My dad the rock star: daughter Jemima on Upminster Kid Ian Dury

File photo dated 18/1/1999 of pop star Ian Dury. PA Photo: Matthew Fearn

File photo dated 18/1/1999 of pop star Ian Dury. PA Photo: Matthew Fearn - Credit: PA Archive/Press Association Images

“Upminster Kid” Ian Dury’s musical legacy lives on in a new book written by his daughter Jemima, who spoke to Ian Weinfass

Ian Dury's protest anthem Spasticus Autisticus is performed by Graeae Theatre Company during the Ope

Ian Dury's protest anthem Spasticus Autisticus is performed by Graeae Theatre Company during the Opening Ceremony for the London Paralympic Games 2012 at the Olympic Stadium, London. Pic: Press Association/David Davies - Credit: PA Wire/Press Association Images

”It was very much a compulsion to do it, I felt like I had to, partly to preserve the writing and partly as a personal journey to go on for me to find out about him,” said 44-year-old Jemima Dury.

Ian and Jemima Dury, picture circa 1973

Ian and Jemima Dury, picture circa 1973 - Credit: Archant

As well as containing so much of her father Ian Dury’s brilliant poetic lyrics, making the collection was made more personal for her because the Hit Me With Your Rhythm Stick singer’s career began to take off in the late 1960s – just after she was born.

“He wasn’t there all the time, he was almost like a mythical figure,” she said.

“Having him as a father was pretty mixed. I would say it was very exciting, he was a great presence at home even if he wasn’t there very much.”


You may also want to watch:


Years in the making, the book contains early drafts, photos and other insights into the life and work of the leader of the Blockheads.

Dury’s legacy endures – with his controversial 1981 hit Spasticus (Autisticus) given a starring role in the Paralympic Opening Ceremony last year.

Most Read

Lyrics like “I dribble when I nibble and I quibble when I scribble” saw the song banned from radio at the time.

Left disabled after a bout of polio as a child, the singer walked with a stick and wore a calliper on his leg throughout the rest of his life.

Jemima said: “I think he would have absolutely loved that his song was played at the Paralympics. It was such a massive event and it wouldn’t have been played at the time it was written.

“He was being controversial to get a bit of a reaction. It was a bit crass, but I think he would have been moved and touched that he was perceived to be a spokesperson for other people in that situation.”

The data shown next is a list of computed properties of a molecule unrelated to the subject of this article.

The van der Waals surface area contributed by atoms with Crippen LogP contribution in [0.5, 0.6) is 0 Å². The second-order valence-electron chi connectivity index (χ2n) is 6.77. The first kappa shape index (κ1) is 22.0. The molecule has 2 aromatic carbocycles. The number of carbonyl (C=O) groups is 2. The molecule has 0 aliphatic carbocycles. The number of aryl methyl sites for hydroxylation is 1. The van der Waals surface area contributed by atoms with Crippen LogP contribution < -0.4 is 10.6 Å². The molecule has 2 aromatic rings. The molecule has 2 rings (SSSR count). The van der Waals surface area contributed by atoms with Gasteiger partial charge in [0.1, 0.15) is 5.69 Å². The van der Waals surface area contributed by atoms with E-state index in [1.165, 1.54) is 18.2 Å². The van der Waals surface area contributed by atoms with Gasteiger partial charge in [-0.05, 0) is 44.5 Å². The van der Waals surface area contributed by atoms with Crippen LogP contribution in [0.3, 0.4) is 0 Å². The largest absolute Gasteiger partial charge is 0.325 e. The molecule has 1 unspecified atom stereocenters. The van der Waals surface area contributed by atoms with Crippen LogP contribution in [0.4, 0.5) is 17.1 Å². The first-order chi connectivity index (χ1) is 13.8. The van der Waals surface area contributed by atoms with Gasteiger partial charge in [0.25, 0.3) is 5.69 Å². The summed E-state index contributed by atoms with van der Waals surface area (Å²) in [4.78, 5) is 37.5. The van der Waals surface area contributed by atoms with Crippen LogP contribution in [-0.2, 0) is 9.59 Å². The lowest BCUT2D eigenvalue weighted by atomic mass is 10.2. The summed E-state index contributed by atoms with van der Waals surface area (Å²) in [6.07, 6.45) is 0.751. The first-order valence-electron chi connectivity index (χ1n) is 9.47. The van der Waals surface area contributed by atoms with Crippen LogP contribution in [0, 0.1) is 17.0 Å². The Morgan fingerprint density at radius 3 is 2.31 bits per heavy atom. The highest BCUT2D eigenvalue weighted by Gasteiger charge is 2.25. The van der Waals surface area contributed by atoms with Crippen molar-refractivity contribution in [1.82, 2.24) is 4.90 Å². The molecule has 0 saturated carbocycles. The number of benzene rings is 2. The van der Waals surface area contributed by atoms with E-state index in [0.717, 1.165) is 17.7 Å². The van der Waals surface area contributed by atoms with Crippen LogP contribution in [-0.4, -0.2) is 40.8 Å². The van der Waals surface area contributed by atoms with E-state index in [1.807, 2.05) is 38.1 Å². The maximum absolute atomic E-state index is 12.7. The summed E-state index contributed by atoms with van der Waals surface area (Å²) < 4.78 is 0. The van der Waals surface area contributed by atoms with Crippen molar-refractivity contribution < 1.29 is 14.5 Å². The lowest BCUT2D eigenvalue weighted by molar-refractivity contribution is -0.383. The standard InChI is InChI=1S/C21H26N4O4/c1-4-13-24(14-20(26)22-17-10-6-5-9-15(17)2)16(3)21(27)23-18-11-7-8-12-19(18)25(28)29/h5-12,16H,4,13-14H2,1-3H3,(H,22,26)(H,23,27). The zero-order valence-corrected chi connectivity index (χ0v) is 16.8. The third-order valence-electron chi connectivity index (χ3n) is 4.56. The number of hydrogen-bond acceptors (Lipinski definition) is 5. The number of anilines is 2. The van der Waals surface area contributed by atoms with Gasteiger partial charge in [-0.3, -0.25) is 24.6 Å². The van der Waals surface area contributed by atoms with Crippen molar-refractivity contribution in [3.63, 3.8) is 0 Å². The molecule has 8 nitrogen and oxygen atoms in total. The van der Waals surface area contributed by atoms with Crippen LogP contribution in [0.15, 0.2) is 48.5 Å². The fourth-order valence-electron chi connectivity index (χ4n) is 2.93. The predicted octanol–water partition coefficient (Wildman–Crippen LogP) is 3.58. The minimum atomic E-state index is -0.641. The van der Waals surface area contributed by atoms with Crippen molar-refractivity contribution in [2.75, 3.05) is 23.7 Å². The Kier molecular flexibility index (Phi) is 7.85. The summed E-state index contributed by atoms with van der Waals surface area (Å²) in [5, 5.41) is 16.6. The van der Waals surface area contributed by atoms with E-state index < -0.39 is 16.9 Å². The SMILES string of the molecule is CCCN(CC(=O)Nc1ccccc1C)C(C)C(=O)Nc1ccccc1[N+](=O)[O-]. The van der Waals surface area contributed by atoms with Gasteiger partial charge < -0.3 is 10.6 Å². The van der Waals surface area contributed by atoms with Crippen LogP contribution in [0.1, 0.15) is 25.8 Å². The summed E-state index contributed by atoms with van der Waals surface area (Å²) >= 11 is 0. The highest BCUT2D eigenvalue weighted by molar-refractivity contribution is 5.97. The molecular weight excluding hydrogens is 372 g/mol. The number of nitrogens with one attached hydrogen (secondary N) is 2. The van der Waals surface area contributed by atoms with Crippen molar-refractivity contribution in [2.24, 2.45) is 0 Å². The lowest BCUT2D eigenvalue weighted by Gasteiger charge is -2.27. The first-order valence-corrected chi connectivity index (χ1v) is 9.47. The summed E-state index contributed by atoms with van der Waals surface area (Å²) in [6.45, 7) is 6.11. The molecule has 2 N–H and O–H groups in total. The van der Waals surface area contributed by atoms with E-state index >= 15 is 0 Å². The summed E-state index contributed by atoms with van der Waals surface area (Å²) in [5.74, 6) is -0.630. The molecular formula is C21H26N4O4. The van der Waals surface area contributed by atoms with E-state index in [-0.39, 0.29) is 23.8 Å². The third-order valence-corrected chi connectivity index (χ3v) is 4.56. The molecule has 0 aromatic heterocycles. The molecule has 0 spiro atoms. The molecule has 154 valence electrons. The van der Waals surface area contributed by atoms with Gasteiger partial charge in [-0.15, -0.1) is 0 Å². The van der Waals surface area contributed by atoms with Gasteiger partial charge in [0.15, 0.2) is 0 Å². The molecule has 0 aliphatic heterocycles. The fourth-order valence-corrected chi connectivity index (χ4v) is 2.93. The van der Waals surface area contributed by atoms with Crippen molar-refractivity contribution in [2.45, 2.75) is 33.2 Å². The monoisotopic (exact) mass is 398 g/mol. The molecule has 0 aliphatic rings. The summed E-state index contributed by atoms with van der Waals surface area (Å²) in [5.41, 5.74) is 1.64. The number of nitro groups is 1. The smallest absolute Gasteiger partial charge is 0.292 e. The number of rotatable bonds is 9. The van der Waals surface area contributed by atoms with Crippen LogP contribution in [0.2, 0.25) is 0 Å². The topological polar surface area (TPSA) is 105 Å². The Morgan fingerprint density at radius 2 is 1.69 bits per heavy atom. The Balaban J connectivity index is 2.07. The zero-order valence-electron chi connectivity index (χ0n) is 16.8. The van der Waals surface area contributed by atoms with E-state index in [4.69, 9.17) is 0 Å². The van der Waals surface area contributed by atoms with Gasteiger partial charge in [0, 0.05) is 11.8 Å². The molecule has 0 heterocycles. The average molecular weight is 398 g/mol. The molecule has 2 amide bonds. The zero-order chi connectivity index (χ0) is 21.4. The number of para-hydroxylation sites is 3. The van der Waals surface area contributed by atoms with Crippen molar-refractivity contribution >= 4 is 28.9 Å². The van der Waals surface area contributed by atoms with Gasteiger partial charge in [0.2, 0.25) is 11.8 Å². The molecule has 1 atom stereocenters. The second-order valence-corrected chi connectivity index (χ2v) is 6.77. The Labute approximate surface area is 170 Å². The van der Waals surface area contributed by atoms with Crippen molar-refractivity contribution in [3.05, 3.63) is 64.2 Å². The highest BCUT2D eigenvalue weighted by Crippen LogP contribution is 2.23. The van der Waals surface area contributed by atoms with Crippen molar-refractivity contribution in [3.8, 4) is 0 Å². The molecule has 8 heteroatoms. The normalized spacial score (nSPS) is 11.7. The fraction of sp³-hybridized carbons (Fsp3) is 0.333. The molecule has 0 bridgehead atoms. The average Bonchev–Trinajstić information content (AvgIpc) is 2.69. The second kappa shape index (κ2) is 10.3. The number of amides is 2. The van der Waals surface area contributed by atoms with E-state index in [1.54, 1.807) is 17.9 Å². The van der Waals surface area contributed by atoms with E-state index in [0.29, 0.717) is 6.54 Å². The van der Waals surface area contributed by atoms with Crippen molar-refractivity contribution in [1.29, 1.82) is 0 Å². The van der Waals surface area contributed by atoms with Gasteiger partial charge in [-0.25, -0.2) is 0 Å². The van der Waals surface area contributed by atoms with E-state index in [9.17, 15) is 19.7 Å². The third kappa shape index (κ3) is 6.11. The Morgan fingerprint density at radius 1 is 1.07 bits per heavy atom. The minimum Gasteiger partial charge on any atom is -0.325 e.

She added: “He didn’t really talk about being disabled that much, but he would get angry if a taxi driver didn’t make allowances for him.

“I remember times when he would be slowly getting out of a car and people would beep at it from behind until they realised he was disabled.

“On a practical level there were times when you would have to help him get his calliper on, it was just a normal part of life.”

When he died from cancer aged 57 in 2000, Jemima said the idea to compile a collection of her father’s lyrics came to her straight away but she did not complete the project for 12 years.

“I had a book deal about six months after he died, and I started to put the material together from listening to his CDs, but I didn’t know what material there was in storage.

“When I went into the storage unit where he had all his stuff, it was full of boxes and boxes of paper, including drafts of lyrics, receipts, old ticket stubs, I thought it was amazing.”

As a child, Ian Dury moved to Cranham with his mother and sister, a move which his daughter feels helped define his image. One of his records was called Lord Upminster.

“There was something very grounding with him being from London, it gave him an identity, and he also had his Teddy Boy obsession.

“I think that was a good way he found of taking the edge off being so incredibly bright, it stopped him being a bit geeky.

“He had the street cred of saying he was from Upminster. It was important for him to be of the people.”

Hallo Sausages: The Lyrics of Ian Dury is out now through Bloomsbury.

Become a Supporter

This newspaper has been a central part of community life for many years. Our industry faces testing times, which is why we're asking for your support. Every contribution will help us continue to produce local journalism that makes a measurable difference to our community.

Become a Supporter